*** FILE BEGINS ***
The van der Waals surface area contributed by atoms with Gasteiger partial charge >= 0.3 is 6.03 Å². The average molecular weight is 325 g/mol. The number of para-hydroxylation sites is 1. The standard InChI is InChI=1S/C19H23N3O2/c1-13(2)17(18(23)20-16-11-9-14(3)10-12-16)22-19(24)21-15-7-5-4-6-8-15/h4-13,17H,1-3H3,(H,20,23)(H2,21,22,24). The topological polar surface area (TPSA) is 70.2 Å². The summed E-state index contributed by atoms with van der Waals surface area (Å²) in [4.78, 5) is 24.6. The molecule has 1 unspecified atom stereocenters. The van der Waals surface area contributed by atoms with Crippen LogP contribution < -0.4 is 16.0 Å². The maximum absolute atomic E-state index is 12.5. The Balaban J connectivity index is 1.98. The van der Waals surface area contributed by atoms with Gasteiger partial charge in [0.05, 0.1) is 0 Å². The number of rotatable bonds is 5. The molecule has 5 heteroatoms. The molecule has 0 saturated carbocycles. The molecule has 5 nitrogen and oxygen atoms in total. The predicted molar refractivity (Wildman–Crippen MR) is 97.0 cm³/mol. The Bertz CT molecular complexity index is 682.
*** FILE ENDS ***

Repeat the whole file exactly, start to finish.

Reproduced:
The van der Waals surface area contributed by atoms with Gasteiger partial charge >= 0.3 is 6.03 Å². The average molecular weight is 325 g/mol. The number of para-hydroxylation sites is 1. The standard InChI is InChI=1S/C19H23N3O2/c1-13(2)17(18(23)20-16-11-9-14(3)10-12-16)22-19(24)21-15-7-5-4-6-8-15/h4-13,17H,1-3H3,(H,20,23)(H2,21,22,24). The topological polar surface area (TPSA) is 70.2 Å². The summed E-state index contributed by atoms with van der Waals surface area (Å²) in [4.78, 5) is 24.6. The molecule has 1 unspecified atom stereocenters. The van der Waals surface area contributed by atoms with Crippen LogP contribution < -0.4 is 16.0 Å². The maximum absolute atomic E-state index is 12.5. The Balaban J connectivity index is 1.98. The van der Waals surface area contributed by atoms with Gasteiger partial charge in [0.05, 0.1) is 0 Å². The number of rotatable bonds is 5. The molecule has 5 heteroatoms. The molecule has 0 saturated carbocycles. The molecule has 5 nitrogen and oxygen atoms in total. The predicted molar refractivity (Wildman–Crippen MR) is 97.0 cm³/mol. The Bertz CT molecular complexity index is 682.